Australia can rebound from medal slip: Coates22 February 2011
Australia is still aiming for a top five finish on the overall medal tally at next year’s London Olympics despite slipping to eighth position on the latest Benchmark analysis of Olympic sports.
“A top five position is still very achievable,” said AOC President John Coates. “There are five countries jostling for fourth and fifth spots who are all very close together.”
The top three nations on the overall medal tally are streets ahead of the rest with Russia 97 medals, USA 94 and China 93.
Great Britain is fourth with 48 medals followed by Germany 47, France 45 and Japan 43. Australia is eighth on 42 medals.
The study is based on results from World Championships, World Cups and other major international events held in 2010.
In the case of swimming and athletics which did not have world championships in 2010 it is based on performances achieved internationally over the year.
Coates remains supremely confident that Australia’s athletes will improve dramatically between now and the start of the London Games in July 2012.
He believes the Federal Government funding provided late last year will lift performances and Australia is seeing a resurgence in some sports particularly cycling and track and field.
“The different sports are deriving enormous benefit from the Federal Government’s injection of $23m to high performance sport last year. It took a while coming but it is kicking in now,” Coates said.
The Federal Minister for Sport, Senator Mark Arbib, recently provided more Federal Government backing to ten targeted Olympic sports allocating another $2.5m through the Green and Gold Program.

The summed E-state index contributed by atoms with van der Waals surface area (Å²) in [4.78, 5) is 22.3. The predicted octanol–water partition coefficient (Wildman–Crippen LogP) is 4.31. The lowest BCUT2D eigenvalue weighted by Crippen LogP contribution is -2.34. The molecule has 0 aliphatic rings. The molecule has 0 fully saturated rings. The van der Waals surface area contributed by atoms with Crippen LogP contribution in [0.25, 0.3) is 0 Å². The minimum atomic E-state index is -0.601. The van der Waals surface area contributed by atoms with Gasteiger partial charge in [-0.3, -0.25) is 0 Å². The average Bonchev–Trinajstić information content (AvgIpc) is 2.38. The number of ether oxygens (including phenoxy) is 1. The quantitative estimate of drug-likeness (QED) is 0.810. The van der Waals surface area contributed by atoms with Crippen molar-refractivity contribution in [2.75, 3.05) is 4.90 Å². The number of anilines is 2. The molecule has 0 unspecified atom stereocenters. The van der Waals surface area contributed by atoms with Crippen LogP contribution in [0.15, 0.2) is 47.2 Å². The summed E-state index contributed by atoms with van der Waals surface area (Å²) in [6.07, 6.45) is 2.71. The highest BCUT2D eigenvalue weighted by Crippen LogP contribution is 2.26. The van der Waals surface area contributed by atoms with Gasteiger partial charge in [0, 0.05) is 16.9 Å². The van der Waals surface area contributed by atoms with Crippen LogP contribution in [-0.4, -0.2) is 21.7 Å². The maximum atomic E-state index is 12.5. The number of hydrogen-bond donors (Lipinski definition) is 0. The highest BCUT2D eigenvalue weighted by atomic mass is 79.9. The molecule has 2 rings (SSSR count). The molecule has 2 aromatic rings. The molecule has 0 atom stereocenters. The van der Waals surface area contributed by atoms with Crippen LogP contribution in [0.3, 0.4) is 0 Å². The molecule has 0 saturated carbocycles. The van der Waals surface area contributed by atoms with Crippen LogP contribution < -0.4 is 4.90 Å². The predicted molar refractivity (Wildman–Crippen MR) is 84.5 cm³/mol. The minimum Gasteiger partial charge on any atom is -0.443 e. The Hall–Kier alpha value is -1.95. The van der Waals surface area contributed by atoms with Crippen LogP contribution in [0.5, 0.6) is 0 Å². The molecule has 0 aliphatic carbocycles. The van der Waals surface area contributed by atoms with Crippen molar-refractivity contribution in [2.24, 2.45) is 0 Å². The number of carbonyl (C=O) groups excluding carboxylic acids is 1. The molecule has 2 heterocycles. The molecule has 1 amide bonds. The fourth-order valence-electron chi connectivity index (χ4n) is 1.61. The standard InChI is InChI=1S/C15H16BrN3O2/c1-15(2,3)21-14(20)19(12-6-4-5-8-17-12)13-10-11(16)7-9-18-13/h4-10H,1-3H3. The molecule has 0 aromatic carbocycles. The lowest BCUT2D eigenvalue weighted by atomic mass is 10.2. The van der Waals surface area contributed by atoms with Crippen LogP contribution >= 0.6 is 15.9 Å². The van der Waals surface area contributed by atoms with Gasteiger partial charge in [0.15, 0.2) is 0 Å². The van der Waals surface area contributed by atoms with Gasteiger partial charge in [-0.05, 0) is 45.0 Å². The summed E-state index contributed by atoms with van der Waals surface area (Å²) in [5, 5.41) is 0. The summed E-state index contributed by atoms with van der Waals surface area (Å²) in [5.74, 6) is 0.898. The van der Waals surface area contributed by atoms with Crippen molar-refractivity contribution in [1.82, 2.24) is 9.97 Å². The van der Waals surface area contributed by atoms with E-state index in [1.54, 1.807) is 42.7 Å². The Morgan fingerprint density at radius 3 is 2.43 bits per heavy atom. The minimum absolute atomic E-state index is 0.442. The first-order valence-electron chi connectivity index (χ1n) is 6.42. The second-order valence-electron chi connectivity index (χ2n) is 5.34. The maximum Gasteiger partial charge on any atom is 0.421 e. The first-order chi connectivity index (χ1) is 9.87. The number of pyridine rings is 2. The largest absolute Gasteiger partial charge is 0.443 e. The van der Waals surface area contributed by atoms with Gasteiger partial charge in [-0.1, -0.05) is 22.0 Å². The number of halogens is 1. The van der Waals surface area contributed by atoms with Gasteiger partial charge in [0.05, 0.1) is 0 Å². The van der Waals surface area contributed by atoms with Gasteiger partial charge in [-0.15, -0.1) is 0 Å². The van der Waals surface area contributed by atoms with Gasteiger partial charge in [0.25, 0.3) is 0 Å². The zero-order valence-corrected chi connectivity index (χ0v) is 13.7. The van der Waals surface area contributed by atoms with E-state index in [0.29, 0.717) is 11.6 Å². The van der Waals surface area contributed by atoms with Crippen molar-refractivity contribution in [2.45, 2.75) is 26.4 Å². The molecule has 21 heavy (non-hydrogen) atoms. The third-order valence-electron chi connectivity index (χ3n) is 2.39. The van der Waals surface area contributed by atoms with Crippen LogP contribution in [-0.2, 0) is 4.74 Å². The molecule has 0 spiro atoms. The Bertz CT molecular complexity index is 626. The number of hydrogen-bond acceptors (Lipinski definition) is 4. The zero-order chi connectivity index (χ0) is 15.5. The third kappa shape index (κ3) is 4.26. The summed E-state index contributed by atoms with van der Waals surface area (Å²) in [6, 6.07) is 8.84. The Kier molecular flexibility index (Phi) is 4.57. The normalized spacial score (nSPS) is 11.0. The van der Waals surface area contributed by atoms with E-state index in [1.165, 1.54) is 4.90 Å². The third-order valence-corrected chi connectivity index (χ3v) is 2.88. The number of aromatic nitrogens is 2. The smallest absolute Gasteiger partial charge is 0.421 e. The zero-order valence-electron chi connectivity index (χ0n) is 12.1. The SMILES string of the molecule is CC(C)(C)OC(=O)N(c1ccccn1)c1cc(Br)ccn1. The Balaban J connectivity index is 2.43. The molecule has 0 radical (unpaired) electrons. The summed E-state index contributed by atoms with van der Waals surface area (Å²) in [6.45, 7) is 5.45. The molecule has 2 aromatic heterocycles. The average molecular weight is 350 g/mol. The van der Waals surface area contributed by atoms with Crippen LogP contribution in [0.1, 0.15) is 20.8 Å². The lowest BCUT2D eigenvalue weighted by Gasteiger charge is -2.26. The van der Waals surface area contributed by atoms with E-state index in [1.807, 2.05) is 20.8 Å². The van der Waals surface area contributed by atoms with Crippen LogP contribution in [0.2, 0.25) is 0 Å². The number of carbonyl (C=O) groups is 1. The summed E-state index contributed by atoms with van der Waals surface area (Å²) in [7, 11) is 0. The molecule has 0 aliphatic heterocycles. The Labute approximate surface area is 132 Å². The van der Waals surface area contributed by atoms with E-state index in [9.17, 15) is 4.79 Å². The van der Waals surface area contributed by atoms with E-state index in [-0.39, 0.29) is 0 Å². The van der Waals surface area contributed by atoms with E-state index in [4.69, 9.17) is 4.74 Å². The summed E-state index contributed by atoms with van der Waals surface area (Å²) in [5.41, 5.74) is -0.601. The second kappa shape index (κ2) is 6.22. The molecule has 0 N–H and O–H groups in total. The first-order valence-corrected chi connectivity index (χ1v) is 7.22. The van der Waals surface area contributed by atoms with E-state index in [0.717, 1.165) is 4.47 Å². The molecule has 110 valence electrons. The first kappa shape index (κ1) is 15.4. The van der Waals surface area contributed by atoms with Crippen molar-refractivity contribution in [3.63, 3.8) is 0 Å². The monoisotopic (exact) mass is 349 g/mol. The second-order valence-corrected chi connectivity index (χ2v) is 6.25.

Out of the 42 medals won or credited in 2010, cycling won six, track and field four, sailing four, rowing four and diving three.
Swimming which traditionally wins the bulk of Australia’s medals finished with 14. At the 2008 Beijing Olympics our swimmers won 20 medals out of a total of 46.
“Our male swimming ranks have been boosted by the return of Geoff Huegill, Ian Thorpe and Michael Klim,” Coates said.
“They will have a positive impact on the London Team.”
Australia finished fourth on the overall medal tally at the Sydney 2000 Games with 58 medals. We were fourth again in Athens in 2004 with 49 medals.
“The mid to high 40’s should be enough to get us into the top five again in London. That is our aim,” Coates said.
“The spread of medals is now greater and the teams from western Europe will be a greater challenge in London. One thing is certain, if we finish ahead of Great Britain we will finish in the top five.”
“We won one medal in cycling in Beijing compared to 10 in Athens four years earlier. The young riders like Cameron Meyer and Jack Bobridge have now stepped up and this is where we can really hurt Great Britain who dominated cycling in 2008.”